A 2.5-dimensional viscous, resistive, advective magnetized accretion-outflow coupling in black hole systems: a higher order polynomial approximation

Shubhrangshu Ghosh


The correlated and coupled dynamics of accretion and outflow around black holes (BHs) are essentially governed by the fundamental laws of conservation as outflow extracts matter, momentum and energy from the accretion region. Here we analyze a robust form of 2.5-dimensional viscous, resistive, advective magnetized accretion-outflow coupling in BH systems. We solve the complete set of coupled MHD conservation equations self-consistently, through invoking a generalized polynomial expansion in two dimensions. We perform a critical analysis of the accretion-outflow region and provide a complete quasi-analytical family of solutions for advective flows. We obtain the physically plausible outflow solutions at high turbulent viscosity parameter α( ≳ 0.3), and at a reduced scale-height, as magnetic stresses compress or squeeze the flow region. We found that the value of the large-scale poloidal magnetic field \(\bar{B}_{\rm P}\) is enhanced with the increase of the geometrical thickness of the accretion flow. On the other hand, differential magnetic torque (\(−r^2 \bar{B}_φ \bar{B}_z\)) increases with the increase in \(\dot{M}\). \(\bar{B}_{\rm P} , −r^2 \bar{B}φ \bar{B}z\) as well as the plasma beta βP get strongly augmented with the increase in the value of α, enhancing the transport of vertical flux outwards. Our solutions indicate that magnetocentrifugal acceleration plausibly plays a dominant role in effusing out plasma from the radial accretion flow in a moderately advective paradigm which is more centrifugally dominated. However in a strongly advective paradigm it is likely that the thermal pressure gradient would play a more contributory role in the vertical transport of plasma.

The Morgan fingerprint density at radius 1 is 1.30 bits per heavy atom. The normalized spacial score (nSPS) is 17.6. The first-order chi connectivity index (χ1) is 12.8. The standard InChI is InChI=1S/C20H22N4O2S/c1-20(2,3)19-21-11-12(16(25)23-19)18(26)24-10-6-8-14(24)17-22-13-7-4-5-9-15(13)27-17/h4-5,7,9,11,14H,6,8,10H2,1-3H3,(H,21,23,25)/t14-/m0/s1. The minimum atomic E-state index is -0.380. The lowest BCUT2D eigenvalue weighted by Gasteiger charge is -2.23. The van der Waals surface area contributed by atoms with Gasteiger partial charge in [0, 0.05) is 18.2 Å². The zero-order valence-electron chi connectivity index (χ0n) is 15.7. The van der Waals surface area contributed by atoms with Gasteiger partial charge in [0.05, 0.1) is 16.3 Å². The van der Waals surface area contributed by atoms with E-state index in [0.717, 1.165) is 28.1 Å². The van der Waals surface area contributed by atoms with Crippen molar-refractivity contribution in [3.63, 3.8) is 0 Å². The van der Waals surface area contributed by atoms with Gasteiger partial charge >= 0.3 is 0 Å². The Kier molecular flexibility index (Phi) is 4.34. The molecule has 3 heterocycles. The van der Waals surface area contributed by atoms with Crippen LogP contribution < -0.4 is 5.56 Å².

accretion, accretion disks — black hole physics — magnetohydrodynamics — galaxies: active — galaxies: jets — X-rays: binaries

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DOI: http://dx.doi.org/10.1088/1674%E2%80%934527%2F17%2F10%2F104


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